Letter From Birmingham Jail Analysis



On April 16, 1963 Martin Luther King Jr wrote a letter from his cell in Birmingham jail. This letter was a response to a message a group of clergy wrote about the Civil Rights movement. This message asked those who took part in the movement to show restraint and “common sense” by withdrawing their support from the Civil Rights movement. King’s letter refuted this message by motivating people to advocate for change now instead of waiting for change to come. Martin Luther King Jr’s letter effectively used audience appeals and figurative language to convey his message that the people needed to make change instead of standing idly by waiting for it to come.

Ethos, Pathos, and Logos

Martin Luther King Jr used Ethos, Pathos, and Logos to appeal to the audience, which strengthened his argument. King started his letter by using Pathos, he explains that “when you suddenly find your tongue twisted and your speech stammering as you seek to explain to your six year old daughter why she can't go to the public amusement park that has just been advertised on television, and see tears welling up in her eyes when she is told that Funtown is closed to colored children … then you will understand why we find it difficult to wait” (King). King immediately wanted to evoke memories and strong emotions from his audience so that they would be drawn in to listen to the rest of the letter.

These memories and related experiences are meant to remind the African American community of their struggles so that they want to advocate for change even more. Once King drew in his audience with Pathos, he then used Ethos and Logos to make his argument even stronger. He wanted  to further explain the differences between a just and unjust law, so he wrote to his audience “To put it in the terms of St. Thomas Aquinas: An unjust law is a human law that is not rooted in eternal law and natural law. Any law that uplifts human personality is just. Any law that degrades human personality is unjust” (King). King used his knowledge of history to his strength in this letter. By mentioning a well-known philosopher he made himself more credible because it showed that he was educated. Since King credited St Thomas Aquinas for the ideas, he not only made himself appear more credible but also logical as Aquinas was a philosopher and knew the subject well. Martin Luther King Jr wisely used the three audience appeals to build his argument.

Figurative Language

Martin Luther King Jr also used figurative language to build and strengthen his argument. King used a metaphor in the second sentence of his letter stating that “The nations of Asia and Africa are moving with jetlike speed toward gaining political independence, but we still creep at horse and buggy pace toward gaining a cup of coffee at a lunch counter” (King). The metaphor compares America to other countries to illustrate how slow America was at creating change. King wanted to show how other countries have been growing and evolving while the U.S. remains, for the most part, stagnant.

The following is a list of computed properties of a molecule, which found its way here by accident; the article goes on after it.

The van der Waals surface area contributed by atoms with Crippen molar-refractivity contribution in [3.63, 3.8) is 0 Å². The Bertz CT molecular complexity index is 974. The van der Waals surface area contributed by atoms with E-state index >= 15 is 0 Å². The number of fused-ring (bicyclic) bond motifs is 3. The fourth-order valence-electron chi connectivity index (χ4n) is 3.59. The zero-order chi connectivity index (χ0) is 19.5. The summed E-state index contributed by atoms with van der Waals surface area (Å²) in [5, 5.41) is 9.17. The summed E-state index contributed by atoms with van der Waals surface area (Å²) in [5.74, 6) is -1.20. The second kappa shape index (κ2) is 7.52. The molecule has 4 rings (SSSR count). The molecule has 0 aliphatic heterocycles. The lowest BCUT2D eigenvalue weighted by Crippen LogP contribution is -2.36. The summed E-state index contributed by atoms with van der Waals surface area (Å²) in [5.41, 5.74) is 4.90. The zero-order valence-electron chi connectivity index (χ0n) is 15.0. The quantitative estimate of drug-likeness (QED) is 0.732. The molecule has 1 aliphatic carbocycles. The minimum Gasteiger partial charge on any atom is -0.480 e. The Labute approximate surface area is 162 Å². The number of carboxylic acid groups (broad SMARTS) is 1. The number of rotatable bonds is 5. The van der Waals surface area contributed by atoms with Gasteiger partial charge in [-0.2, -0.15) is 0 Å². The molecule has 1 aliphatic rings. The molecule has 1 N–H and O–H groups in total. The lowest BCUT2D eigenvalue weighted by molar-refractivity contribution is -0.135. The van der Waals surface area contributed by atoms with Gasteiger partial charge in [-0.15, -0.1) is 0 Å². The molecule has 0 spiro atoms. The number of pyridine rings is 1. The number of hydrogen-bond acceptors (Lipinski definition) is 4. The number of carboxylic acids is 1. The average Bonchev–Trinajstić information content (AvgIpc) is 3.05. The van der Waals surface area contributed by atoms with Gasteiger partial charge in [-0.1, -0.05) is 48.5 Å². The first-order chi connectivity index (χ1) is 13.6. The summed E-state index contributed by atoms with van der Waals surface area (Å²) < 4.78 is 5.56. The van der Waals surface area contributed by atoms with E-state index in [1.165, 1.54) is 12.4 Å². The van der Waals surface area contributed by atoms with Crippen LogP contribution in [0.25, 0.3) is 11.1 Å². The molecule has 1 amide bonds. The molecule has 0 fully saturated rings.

King knew that Americans are very prideful of their country and by comparing the U.S. to foreign lands he was challenging his audience to remember that they should be proud of America. However, to be proud they would need to evoke change first. King then used figurative language to explain that “There comes a time when the cup of endurance runs over, and men are no longer willing to be plunged into the abyss of despair” (King). Not only did King use figurative language but he used strong and powerful words such as “abyss” to encapture the struggles of the African American community.

The figurative language helps readers understand that the African American community was not going to stand around and just accept the hate, they were going to do something about it. The strong words stressed how dire the situation was and that change needed to happen soon. Martin Luther King Jr’s use of figurative language helped build his argument and conveyed the message that King did not want to wait for change anymore.

By using audience appeals and figurative language, Martin Luther King Jr's letter efficiently constructed his argument. He appealed to the crowd with Ethos, Pathos, and Logos, which reinforced his reasoning. Figurative language was also used by Martin Luther King Jr to develop and improve his claim. Martin Luther King Jr. made a real impact on American society as he was one of the most influential leaders in the equality movement. Americans can still see the influence he has on America today; the U.S. would not be the same without him.